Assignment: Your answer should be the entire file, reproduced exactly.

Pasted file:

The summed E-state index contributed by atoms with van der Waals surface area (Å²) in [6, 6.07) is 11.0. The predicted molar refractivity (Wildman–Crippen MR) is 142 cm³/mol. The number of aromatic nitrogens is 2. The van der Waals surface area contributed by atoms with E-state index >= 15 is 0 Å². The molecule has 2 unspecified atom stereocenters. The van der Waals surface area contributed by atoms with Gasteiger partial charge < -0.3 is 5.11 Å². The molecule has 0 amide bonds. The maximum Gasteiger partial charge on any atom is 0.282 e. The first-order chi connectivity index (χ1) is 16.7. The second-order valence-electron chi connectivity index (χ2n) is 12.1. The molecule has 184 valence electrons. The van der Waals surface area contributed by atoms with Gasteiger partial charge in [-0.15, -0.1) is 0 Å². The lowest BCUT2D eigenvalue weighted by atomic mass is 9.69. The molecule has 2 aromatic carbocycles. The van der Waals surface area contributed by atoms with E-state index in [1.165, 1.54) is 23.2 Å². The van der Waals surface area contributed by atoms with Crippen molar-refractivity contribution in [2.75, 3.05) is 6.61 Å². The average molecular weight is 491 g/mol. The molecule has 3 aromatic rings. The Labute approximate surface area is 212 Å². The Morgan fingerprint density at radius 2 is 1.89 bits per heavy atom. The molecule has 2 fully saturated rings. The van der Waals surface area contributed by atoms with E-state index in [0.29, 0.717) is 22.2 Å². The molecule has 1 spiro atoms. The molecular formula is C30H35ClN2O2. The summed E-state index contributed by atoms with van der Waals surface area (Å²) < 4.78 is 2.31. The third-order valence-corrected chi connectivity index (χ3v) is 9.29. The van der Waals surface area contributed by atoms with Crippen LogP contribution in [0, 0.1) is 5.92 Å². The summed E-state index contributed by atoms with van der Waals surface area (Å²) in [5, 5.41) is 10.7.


The summed E-state index contributed by atoms with van der Waals surface area (Å²) in [6, 6.07) is 11.0. The predicted molar refractivity (Wildman–Crippen MR) is 142 cm³/mol. The number of aromatic nitrogens is 2. The van der Waals surface area contributed by atoms with E-state index >= 15 is 0 Å². The molecule has 2 unspecified atom stereocenters. The van der Waals surface area contributed by atoms with Gasteiger partial charge < -0.3 is 5.11 Å². The molecule has 0 amide bonds. The maximum Gasteiger partial charge on any atom is 0.282 e. The first-order chi connectivity index (χ1) is 16.7. The second-order valence-electron chi connectivity index (χ2n) is 12.1. The molecule has 184 valence electrons. The van der Waals surface area contributed by atoms with Gasteiger partial charge in [-0.15, -0.1) is 0 Å². The lowest BCUT2D eigenvalue weighted by atomic mass is 9.69. The molecule has 2 aromatic carbocycles. The van der Waals surface area contributed by atoms with E-state index in [1.165, 1.54) is 23.2 Å². The van der Waals surface area contributed by atoms with Crippen molar-refractivity contribution in [2.75, 3.05) is 6.61 Å². The average molecular weight is 491 g/mol. The molecule has 3 aromatic rings. The Labute approximate surface area is 212 Å². The Morgan fingerprint density at radius 2 is 1.89 bits per heavy atom. The molecule has 2 fully saturated rings. The van der Waals surface area contributed by atoms with E-state index in [0.29, 0.717) is 22.2 Å². The molecule has 1 spiro atoms. The molecular formula is C30H35ClN2O2. The summed E-state index contributed by atoms with van der Waals surface area (Å²) < 4.78 is 2.31. The third-order valence-corrected chi connectivity index (χ3v) is 9.29. The van der Waals surface area contributed by atoms with Crippen LogP contribution in [0, 0.1) is 5.92 Å². The summed E-state index contributed by atoms with van der Waals surface area (Å²) in [5, 5.41) is 10.7.